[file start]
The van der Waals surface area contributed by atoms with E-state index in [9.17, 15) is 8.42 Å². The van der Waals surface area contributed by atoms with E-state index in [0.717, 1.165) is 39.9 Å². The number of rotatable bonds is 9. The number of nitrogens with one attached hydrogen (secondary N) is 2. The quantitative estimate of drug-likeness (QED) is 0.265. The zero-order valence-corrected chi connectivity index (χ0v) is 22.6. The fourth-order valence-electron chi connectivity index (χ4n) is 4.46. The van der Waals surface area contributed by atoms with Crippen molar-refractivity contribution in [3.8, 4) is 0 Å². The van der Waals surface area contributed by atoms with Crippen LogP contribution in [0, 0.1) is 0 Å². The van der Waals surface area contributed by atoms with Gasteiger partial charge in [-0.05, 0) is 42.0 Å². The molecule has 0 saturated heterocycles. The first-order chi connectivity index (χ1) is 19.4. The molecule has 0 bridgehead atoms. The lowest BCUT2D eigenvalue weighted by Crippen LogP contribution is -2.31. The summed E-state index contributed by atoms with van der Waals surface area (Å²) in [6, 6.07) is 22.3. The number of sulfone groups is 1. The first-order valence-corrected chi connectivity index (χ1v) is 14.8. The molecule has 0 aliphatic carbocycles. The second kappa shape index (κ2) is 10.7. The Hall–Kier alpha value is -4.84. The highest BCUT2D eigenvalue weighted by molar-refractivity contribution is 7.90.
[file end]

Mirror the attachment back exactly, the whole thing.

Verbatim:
The van der Waals surface area contributed by atoms with E-state index in [9.17, 15) is 8.42 Å². The van der Waals surface area contributed by atoms with E-state index in [0.717, 1.165) is 39.9 Å². The number of rotatable bonds is 9. The number of nitrogens with one attached hydrogen (secondary N) is 2. The quantitative estimate of drug-likeness (QED) is 0.265. The zero-order valence-corrected chi connectivity index (χ0v) is 22.6. The fourth-order valence-electron chi connectivity index (χ4n) is 4.46. The van der Waals surface area contributed by atoms with Crippen molar-refractivity contribution in [3.8, 4) is 0 Å². The van der Waals surface area contributed by atoms with Crippen LogP contribution in [0, 0.1) is 0 Å². The van der Waals surface area contributed by atoms with Gasteiger partial charge in [-0.05, 0) is 42.0 Å². The molecule has 0 saturated heterocycles. The first-order chi connectivity index (χ1) is 19.4. The molecule has 0 bridgehead atoms. The lowest BCUT2D eigenvalue weighted by Crippen LogP contribution is -2.31. The summed E-state index contributed by atoms with van der Waals surface area (Å²) in [6, 6.07) is 22.3. The number of sulfone groups is 1. The first-order valence-corrected chi connectivity index (χ1v) is 14.8. The molecule has 0 aliphatic carbocycles. The second kappa shape index (κ2) is 10.7. The Hall–Kier alpha value is -4.84. The highest BCUT2D eigenvalue weighted by molar-refractivity contribution is 7.90.